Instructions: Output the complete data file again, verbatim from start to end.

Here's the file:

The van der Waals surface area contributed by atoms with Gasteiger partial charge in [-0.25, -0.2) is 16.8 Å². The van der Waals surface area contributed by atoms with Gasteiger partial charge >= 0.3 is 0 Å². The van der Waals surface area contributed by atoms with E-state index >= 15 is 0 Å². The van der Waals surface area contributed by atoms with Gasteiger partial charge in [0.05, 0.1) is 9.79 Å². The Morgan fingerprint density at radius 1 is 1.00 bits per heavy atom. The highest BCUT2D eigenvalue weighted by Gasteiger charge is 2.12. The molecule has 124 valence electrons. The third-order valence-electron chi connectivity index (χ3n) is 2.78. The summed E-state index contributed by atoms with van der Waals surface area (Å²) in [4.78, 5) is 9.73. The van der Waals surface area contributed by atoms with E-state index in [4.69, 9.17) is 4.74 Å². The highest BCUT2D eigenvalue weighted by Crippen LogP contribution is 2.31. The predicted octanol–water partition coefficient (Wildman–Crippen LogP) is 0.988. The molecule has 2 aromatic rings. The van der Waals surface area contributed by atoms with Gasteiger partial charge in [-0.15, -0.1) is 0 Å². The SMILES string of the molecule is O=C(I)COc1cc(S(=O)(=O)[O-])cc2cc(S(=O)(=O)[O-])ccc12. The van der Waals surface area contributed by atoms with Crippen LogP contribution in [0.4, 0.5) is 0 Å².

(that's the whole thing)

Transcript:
The van der Waals surface area contributed by atoms with Gasteiger partial charge in [-0.25, -0.2) is 16.8 Å². The van der Waals surface area contributed by atoms with Gasteiger partial charge >= 0.3 is 0 Å². The van der Waals surface area contributed by atoms with E-state index >= 15 is 0 Å². The van der Waals surface area contributed by atoms with Gasteiger partial charge in [0.05, 0.1) is 9.79 Å². The Morgan fingerprint density at radius 1 is 1.00 bits per heavy atom. The highest BCUT2D eigenvalue weighted by Gasteiger charge is 2.12. The molecule has 124 valence electrons. The third-order valence-electron chi connectivity index (χ3n) is 2.78. The summed E-state index contributed by atoms with van der Waals surface area (Å²) in [4.78, 5) is 9.73. The van der Waals surface area contributed by atoms with E-state index in [4.69, 9.17) is 4.74 Å². The highest BCUT2D eigenvalue weighted by Crippen LogP contribution is 2.31. The predicted octanol–water partition coefficient (Wildman–Crippen LogP) is 0.988. The molecule has 2 aromatic rings. The van der Waals surface area contributed by atoms with Gasteiger partial charge in [-0.15, -0.1) is 0 Å². The SMILES string of the molecule is O=C(I)COc1cc(S(=O)(=O)[O-])cc2cc(S(=O)(=O)[O-])ccc12. The van der Waals surface area contributed by atoms with Crippen LogP contribution in [0.4, 0.5) is 0 Å².